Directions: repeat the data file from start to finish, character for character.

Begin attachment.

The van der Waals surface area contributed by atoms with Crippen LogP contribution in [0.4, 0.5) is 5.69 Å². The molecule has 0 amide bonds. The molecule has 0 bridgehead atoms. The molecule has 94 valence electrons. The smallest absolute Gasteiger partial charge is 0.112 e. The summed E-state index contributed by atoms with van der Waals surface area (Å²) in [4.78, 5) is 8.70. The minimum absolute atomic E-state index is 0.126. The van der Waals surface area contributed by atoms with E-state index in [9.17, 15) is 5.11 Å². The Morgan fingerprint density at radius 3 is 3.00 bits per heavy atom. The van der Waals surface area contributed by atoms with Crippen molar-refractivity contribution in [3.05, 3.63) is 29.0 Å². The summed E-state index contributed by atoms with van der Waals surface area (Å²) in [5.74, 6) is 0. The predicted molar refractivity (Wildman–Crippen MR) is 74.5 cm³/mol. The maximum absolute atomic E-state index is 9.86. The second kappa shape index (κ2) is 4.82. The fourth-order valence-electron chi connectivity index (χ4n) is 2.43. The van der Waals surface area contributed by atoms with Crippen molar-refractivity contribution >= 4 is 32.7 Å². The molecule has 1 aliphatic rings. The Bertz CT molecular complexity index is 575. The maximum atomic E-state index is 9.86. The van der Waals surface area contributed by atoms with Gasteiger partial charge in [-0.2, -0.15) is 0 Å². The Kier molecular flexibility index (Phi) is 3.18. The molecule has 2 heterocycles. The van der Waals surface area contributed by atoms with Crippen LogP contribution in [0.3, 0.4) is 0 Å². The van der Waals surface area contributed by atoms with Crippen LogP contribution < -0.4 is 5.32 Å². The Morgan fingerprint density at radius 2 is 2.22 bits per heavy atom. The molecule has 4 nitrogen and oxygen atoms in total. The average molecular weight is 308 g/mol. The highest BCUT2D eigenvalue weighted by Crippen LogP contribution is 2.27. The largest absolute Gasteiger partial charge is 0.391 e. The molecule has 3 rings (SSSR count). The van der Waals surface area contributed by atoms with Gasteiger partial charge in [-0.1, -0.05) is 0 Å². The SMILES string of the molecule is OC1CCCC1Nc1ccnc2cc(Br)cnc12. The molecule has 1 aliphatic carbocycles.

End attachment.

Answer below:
The van der Waals surface area contributed by atoms with Crippen LogP contribution in [0.4, 0.5) is 5.69 Å². The molecule has 0 amide bonds. The molecule has 0 bridgehead atoms. The molecule has 94 valence electrons. The smallest absolute Gasteiger partial charge is 0.112 e. The summed E-state index contributed by atoms with van der Waals surface area (Å²) in [4.78, 5) is 8.70. The minimum absolute atomic E-state index is 0.126. The van der Waals surface area contributed by atoms with E-state index in [9.17, 15) is 5.11 Å². The Morgan fingerprint density at radius 3 is 3.00 bits per heavy atom. The van der Waals surface area contributed by atoms with Crippen molar-refractivity contribution in [3.05, 3.63) is 29.0 Å². The summed E-state index contributed by atoms with van der Waals surface area (Å²) in [5.74, 6) is 0. The predicted molar refractivity (Wildman–Crippen MR) is 74.5 cm³/mol. The maximum absolute atomic E-state index is 9.86. The second kappa shape index (κ2) is 4.82. The fourth-order valence-electron chi connectivity index (χ4n) is 2.43. The van der Waals surface area contributed by atoms with Crippen molar-refractivity contribution >= 4 is 32.7 Å². The molecule has 1 aliphatic rings. The Bertz CT molecular complexity index is 575. The maximum atomic E-state index is 9.86. The van der Waals surface area contributed by atoms with Gasteiger partial charge in [-0.2, -0.15) is 0 Å². The Kier molecular flexibility index (Phi) is 3.18. The molecule has 2 heterocycles. The van der Waals surface area contributed by atoms with Crippen LogP contribution in [0.3, 0.4) is 0 Å². The van der Waals surface area contributed by atoms with Crippen LogP contribution < -0.4 is 5.32 Å². The Morgan fingerprint density at radius 2 is 2.22 bits per heavy atom. The molecule has 4 nitrogen and oxygen atoms in total. The average molecular weight is 308 g/mol. The highest BCUT2D eigenvalue weighted by Crippen LogP contribution is 2.27. The largest absolute Gasteiger partial charge is 0.391 e. The molecule has 3 rings (SSSR count). The van der Waals surface area contributed by atoms with Gasteiger partial charge in [-0.1, -0.05) is 0 Å². The SMILES string of the molecule is OC1CCCC1Nc1ccnc2cc(Br)cnc12. The molecule has 1 aliphatic carbocycles.